To Save Energy, Utility Companies Make Apps
In what seems like a counterintuitive move, utility companies throughout the country are now reaching out to their consumers through social media in an effort…
In what seems like a counterintuitive move, utility companies throughout the country are now reaching out to their consumers through social media in an effort to save energy.
While this may seem like a strange move for companies whose livelihoods depend on customers using energy, the sixteen utilities that joined with Facebook, the National Resource Defence Council, and Opower (a customer engagement platform for the utility industry) to create an energy-saving app are motivated by government mandates that encourage conservation.
Such mandates, like the National Energy Conservation Policy Act, which “requires utilities to offer their residential customers energy audits in their homes to help them find ways to conserve electricity,” are a big reason these utility companies are making a change. This comes at a cost to such companies (after all, they make their money from our usage), but conserving’s a pretty important thing in a time when energy costs are rising more than ever.
So how do these utility companies get their customers to save energy? There are the normal techniques that one would imagine, such as Con Edison’s Power of Green app, which is mostly a collection of energy-saving tips for the concerned consumer. But certain companies are actually doing more than just that. For example, Duke Energy, one of the country’s largest utilities, has a series of webisodes featuring a fictitious family called the Powers, with a daughter named Shannon who chirps energy-saving advice.
But even beyond informational apps and videos, a few companies are going a bit farther. They’re hoping to tap into users’ innate competitive urges, the same way video games and competition-based applications like Foursquare do. By having users compete against each other to earn virtual medals and bragging rights, energy companies are motivating people deeper than the appeal of saving money would on its own.
Leading the Pack
Perhaps the best example of the social competition-driven app would be the recently launched Facebook, NRDC, and Opower collaboration. Their app, which can be found on the Opower website, loads users’ energy data to allow them to compete with their friends and neighbors. They can also form teams and compete against each other, sharing the data and results via Facebook. The 16 participating utility companies also provide incentives to these users to spur on the competition.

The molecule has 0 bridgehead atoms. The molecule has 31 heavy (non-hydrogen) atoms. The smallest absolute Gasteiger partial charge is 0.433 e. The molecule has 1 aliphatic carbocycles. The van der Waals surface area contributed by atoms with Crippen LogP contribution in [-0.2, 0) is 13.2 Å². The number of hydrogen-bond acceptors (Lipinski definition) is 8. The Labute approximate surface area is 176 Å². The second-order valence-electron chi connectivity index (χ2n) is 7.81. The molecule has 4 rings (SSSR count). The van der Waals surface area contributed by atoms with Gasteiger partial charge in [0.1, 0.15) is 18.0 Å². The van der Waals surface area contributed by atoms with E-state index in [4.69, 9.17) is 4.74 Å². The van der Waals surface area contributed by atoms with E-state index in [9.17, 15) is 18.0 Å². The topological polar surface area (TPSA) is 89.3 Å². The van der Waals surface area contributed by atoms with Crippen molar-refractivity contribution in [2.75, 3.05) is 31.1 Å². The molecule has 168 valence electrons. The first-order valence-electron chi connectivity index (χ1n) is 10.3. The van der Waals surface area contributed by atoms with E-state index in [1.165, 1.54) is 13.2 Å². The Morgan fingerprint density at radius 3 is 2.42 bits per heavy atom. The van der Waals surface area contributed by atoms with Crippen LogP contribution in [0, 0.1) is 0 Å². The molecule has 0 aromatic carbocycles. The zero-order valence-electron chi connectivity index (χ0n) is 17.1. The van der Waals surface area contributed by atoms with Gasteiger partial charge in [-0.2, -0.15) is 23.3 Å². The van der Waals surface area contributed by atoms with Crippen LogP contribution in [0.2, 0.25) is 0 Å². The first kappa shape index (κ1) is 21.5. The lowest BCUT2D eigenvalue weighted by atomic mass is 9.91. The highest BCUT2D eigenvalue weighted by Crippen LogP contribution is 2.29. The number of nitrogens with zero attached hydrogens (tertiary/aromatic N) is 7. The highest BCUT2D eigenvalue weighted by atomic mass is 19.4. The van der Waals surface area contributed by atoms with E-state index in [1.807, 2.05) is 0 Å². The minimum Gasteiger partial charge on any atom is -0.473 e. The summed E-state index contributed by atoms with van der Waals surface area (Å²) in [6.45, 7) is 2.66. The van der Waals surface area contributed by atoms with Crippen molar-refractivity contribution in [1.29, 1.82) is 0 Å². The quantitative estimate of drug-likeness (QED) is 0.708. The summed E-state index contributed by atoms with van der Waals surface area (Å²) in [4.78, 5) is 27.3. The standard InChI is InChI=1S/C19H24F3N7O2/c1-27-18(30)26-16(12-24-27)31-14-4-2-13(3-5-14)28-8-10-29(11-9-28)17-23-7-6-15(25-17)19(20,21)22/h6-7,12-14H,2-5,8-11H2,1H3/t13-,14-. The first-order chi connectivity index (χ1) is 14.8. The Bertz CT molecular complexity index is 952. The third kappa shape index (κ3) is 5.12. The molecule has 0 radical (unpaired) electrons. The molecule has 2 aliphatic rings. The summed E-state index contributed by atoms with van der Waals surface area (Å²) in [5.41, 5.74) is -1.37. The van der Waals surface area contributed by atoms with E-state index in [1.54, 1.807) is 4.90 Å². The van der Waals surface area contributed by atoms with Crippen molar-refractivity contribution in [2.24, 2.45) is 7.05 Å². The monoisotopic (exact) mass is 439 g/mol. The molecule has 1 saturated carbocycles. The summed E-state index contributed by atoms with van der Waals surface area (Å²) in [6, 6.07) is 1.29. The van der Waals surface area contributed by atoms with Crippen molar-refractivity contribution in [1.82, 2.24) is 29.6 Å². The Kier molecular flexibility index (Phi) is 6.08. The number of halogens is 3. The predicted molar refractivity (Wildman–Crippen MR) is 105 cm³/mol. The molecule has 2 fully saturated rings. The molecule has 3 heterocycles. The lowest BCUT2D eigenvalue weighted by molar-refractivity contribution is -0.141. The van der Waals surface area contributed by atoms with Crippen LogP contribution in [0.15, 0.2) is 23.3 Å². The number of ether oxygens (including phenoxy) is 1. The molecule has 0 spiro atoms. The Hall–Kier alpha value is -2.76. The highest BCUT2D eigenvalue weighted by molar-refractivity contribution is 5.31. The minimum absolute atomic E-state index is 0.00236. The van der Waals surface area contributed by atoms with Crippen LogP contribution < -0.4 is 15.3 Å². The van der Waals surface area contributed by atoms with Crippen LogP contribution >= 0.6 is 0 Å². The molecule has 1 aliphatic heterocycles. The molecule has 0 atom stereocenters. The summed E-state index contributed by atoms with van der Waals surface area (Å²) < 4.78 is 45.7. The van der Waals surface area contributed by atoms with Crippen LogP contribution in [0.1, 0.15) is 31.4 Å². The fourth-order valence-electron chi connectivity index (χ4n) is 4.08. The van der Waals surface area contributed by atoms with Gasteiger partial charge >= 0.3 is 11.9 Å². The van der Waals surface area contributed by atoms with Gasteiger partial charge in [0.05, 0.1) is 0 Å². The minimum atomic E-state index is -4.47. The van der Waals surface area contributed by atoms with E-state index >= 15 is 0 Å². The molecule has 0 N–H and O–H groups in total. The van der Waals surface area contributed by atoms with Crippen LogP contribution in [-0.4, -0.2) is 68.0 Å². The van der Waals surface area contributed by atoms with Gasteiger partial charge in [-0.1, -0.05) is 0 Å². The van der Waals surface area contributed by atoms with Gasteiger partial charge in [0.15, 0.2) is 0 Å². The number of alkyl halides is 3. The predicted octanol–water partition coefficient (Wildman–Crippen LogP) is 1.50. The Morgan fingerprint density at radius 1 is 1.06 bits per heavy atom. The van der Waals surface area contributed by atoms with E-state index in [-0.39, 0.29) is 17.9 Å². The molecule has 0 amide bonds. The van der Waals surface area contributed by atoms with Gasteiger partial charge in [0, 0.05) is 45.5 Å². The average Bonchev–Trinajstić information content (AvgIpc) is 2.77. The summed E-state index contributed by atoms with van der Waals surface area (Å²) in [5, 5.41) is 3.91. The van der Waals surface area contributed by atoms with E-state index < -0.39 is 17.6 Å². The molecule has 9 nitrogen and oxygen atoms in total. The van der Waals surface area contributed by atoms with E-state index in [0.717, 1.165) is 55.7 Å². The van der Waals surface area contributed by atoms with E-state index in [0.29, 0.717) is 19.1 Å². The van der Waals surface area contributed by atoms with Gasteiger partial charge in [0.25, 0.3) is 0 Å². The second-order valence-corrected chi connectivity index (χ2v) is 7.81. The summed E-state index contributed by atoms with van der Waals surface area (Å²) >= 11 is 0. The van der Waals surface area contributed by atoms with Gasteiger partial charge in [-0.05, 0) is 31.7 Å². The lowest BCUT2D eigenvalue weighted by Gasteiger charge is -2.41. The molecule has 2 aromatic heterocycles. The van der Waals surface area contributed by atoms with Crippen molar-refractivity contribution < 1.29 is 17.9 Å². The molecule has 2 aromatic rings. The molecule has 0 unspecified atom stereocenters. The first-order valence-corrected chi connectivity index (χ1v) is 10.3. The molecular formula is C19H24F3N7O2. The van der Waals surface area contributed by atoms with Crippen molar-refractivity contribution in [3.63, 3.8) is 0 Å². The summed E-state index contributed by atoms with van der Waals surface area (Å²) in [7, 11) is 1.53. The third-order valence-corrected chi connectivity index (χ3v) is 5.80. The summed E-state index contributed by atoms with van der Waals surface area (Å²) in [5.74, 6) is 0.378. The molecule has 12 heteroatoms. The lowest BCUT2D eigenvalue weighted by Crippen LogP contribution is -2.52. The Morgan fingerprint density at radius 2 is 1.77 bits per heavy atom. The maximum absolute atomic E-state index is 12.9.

One particular program called C3 works in a unique way. Its loyalty program rewards users two points for every kilowatt-hour less in electricity they use each month. Points are then redeemable for gift cards and discounts on big name brands or local restaurants and shops. What’s more is that the company analyzes its data in a way that creates smart suggestions for its users (i.e. discounts on school supplies at the beginning of the school year) as an added incentive.
Why it Might Not Work
Despite the promise of such an approach, there are some things to consider when it comes to building a productive app for energy conservation. According to The New York Times, “Most customers become interested in their electricity only when it doesn’t work... The Duke Youtility page on Facebook, for instance, has fewer than 3,300 likes, and most of the recent comments complain about power failures, rate increases, and the company’s troubled merger with Progress Energy.” Opower co-founder, Alex Laskey, notes, “Electricity is boring and it’s cheap.” According to him, the average household only spends about 2 percent of its income on electricity, which isn’t enough to motivate them towards a significant change in their energy usage.
Furthermore, other similar energy-saving initiatives haven’t been successful. Take Google’s PowerMeter, which was shut down last year, or Microsoft’s Hohm, which also ended around the same time. The Google web energy tool that enabled users to monitor their home energy usage shut down after failing to garner enough users. Hohm, a similar online energy usage tool developed by Microsoft, failed for the same reasons, among others. Essentially, both companies faced user base challenges stemming from the fact that they didn’t connect to utilities early on.
That might not seem like a huge deal, but such a partnership is crucial for companies wishing to make a difference in consumer energy usage, since utility-backed programs would be opt-out, meaning they are sent until customers say they don’t want it, rather than opt-in, which depends on customer initiative. Ultimately, it seems that saving the world isn’t a one-stop fix, and it’s up to those with the technological backing to work together with the big name energy companies if we hope to solve our energy issues.
(Image sources: Opower, New York Times, Con Edison)